The Real Life of Sebastian Knight

The Real Life of Sebastian Knight

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Overview

Nabokov's first novel in English, one of his greatest and most overlooked, with a new Introduction by Michael Dirda.The Real Life of Sebastian Knight, Nabokov's first novel in English, was completed in Paris in 1938, first published by New Directions in 1941, reissued in 1959 to wide critical acclaim and now relaunched again, with an appreciative introduction by Pulitzer-Prize winning critic Michael Dirda.This, the narrator tells us, is the real life of famous author Sebastian Knight, the inside story. After Knight's death, his half-brother sets out to penetrate the mystery of the famous English novelist's life, but he is impeded by the false, the distorted, the irrelevant. Yet the search proves to be a story quite as intriguing as any of Sebastian Knight's own books, as baffling, and, in the end, as uniquely rewarding. On one level, this literary detective story has pungent points to make about the role of the artist in a society basically hostile to the creative spirit. On another, The Real Life of Sebastian Knight probes the essential problem of the ambiguity of human identity: Just who was Sebastian Knight?

Product Details

ISBN-13: 9780811217507
Publisher: New Directions Publishing Corporation
Publication date: 07/28/2008
Series: NEW DIRECTIONS PAPERBOOK
Pages: 224
Sales rank: 766,203
Product dimensions: 5.20(w) x 8.00(h) x 0.70(d)

About the Author

Vladimir Nabokov was born on April 23, 1899, in St. Petersburg, Russia. The Nabokovs were known for their high culture and commitment to public service, and the elder Nabokov was an outspoken opponent of anti-Semitism and one of the leaders of the opposition party, the Kadets. In 1919, following the Bolshevik Revolution, he took his family into exile. Four years later he was shot and killed at a political rally in Berlin while trying to shield the speaker from right-wing assassins.  The Nabokov household was trilingual, and as a child Nabokov was already reading Wells, Poe, Browning, Keats, Flaubert, Verlaine, Rimbaud, Tolstoy, and Chekhov alongside the popular entertainments of Sir Arthur Conan Doyle and Jules Verne. As a young man, he studied Slavic and romance languages at Trinity College, Cambridge, taking his honors degree in 1922. For the next 18 years he lived in Berlin and Paris, writing prolifically in Russian under the pseudonym "Sirin" and supporting himself through translations, lessons in English and tennis, and by composing the first crossword puzzles in Russian. In 1925, he married Vera Slonim, with whom he had one child, a son, Dmitri.  Having already fled Russia and Germany, Nabokov became a refugee once more in 1940, when he was forced to leave France for the United States. There he taught at Wellesley, Harvard, and Cornell. He also gave up writing in Russian and began composing fiction in English. His most notable works include Bend Sinister (1947), Lolita (1955), Pnin (1957), and Pale Fire (1962), as well as the translation of his earlier Russian novels into English. He also undertook English translations of works by Lermontov and Pushkin and wrote several books of criticism. Vladimir Nabokov died in Montreux, Switzerland, in 1977.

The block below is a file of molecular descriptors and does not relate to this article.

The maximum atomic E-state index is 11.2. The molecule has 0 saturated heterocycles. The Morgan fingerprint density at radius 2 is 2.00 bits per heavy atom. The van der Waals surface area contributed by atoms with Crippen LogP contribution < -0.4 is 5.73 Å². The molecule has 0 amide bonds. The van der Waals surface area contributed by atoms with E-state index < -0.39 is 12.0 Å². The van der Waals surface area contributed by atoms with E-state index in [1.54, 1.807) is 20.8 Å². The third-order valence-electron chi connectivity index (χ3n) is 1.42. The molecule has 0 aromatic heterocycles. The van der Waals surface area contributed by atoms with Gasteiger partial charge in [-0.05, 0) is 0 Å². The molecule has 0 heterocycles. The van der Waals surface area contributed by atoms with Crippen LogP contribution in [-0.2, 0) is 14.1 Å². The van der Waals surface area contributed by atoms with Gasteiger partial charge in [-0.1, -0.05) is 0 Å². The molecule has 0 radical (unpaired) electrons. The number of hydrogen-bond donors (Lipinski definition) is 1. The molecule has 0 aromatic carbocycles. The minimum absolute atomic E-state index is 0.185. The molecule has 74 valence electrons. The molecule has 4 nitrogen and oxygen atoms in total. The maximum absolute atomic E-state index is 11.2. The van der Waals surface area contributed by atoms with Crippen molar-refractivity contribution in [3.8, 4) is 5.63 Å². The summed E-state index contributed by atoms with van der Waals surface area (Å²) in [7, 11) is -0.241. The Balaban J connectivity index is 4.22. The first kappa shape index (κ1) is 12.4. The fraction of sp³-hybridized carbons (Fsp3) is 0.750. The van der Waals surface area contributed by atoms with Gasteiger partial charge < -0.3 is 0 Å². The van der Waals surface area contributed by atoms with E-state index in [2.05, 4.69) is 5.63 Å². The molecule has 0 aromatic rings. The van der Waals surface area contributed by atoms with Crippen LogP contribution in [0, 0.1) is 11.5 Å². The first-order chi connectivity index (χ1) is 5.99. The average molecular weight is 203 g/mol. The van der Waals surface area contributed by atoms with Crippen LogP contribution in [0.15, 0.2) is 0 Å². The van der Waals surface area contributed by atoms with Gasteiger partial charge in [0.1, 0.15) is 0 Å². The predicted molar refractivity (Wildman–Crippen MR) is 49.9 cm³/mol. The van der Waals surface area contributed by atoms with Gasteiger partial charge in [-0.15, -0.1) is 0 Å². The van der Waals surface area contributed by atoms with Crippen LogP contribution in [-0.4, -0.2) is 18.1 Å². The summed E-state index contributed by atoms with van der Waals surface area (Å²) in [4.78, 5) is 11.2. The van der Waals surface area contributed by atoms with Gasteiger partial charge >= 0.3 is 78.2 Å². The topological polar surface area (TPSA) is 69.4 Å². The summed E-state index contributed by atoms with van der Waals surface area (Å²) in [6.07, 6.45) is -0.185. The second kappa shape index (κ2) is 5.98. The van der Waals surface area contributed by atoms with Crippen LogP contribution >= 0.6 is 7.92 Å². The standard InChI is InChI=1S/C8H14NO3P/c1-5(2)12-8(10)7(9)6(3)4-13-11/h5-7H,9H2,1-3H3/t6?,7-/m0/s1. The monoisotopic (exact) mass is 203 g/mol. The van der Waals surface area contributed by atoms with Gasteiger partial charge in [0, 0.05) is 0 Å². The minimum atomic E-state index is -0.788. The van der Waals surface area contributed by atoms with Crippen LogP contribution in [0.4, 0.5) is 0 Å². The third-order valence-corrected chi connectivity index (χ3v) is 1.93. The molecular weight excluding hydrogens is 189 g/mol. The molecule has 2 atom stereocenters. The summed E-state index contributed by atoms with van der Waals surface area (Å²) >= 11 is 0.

Date of Birth:

April 23, 1899

Date of Death:

July 2, 1977

Place of Birth:

St. Petersburg, Russia

Place of Death:

Montreux, Switzerland

Education:

Trinity College, Cambridge, 1922

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The Real Life of Sebastian Knight 4.8 out of 5 based on 0 ratings. 5 reviews.
Clara53 on LibraryThing More than 1 year ago
As Conrad Brenner wrote so aptly about the author in the Introduction to this novel - "He is NOT the author of only one book ("Lolita") and only one masterpiece. He is not a literary curiosity". True, Nabokov is mostly known for "Lolita" (which I am yet to read - having grown up in that part of the world where Nabokov's books were banned at the time), but I started with "The Real Life of Sebastian Knight" and found it very appealing, particularly because Nabokov's style (at least in this book) has so reminded me of one of my favorite authors - W.S.Maugham. Knowing only the basic facts of Nabokov's life, I nevertheless felt that this book was at least in some small part autobiographical. It greatly impressed me that in spite of the fact that this novel was Nabokov's first book written in English (and not a translation from Russian) - his mastery of the language and the richness of expression are incredibly high. A very worthy read.
Karlus on LibraryThing More than 1 year ago
This is the story of an elemental human desire, the Narrator's desire to learn more about the life of his brother, Sebastian, whom he has hardly known during his life, and after it is almost too late, after Sebastian has died. Not knowing how to begin, he finally speaks to people who have known Sebastian and gets to see the Sebastian who was visible through their eyes, meeting a knave or two along the way, including a publisher wouldn't you know! Finally, with the help of one of Nabokov's surely most comical minor characters, he is able to put together a very human side of his brother's life that very few knew about and, in the process, discovers depths of his own affection which he himself hardly knew about. And that, after all, is perhaps not such a strange story for any reader who has lived enough years to think about his own family relationships through the years.This is Vladimir Nabokov telling a story in his own beautifully clear and enigmatic way, challenging the reader to follow the twists and turns of its labyrinthine plot until it all finally becomes clear at the end. Or, perhaps, maybe only at the end of a second reading. It is a wonderfully human quest that you, the Reader, and the Narrator undertake.
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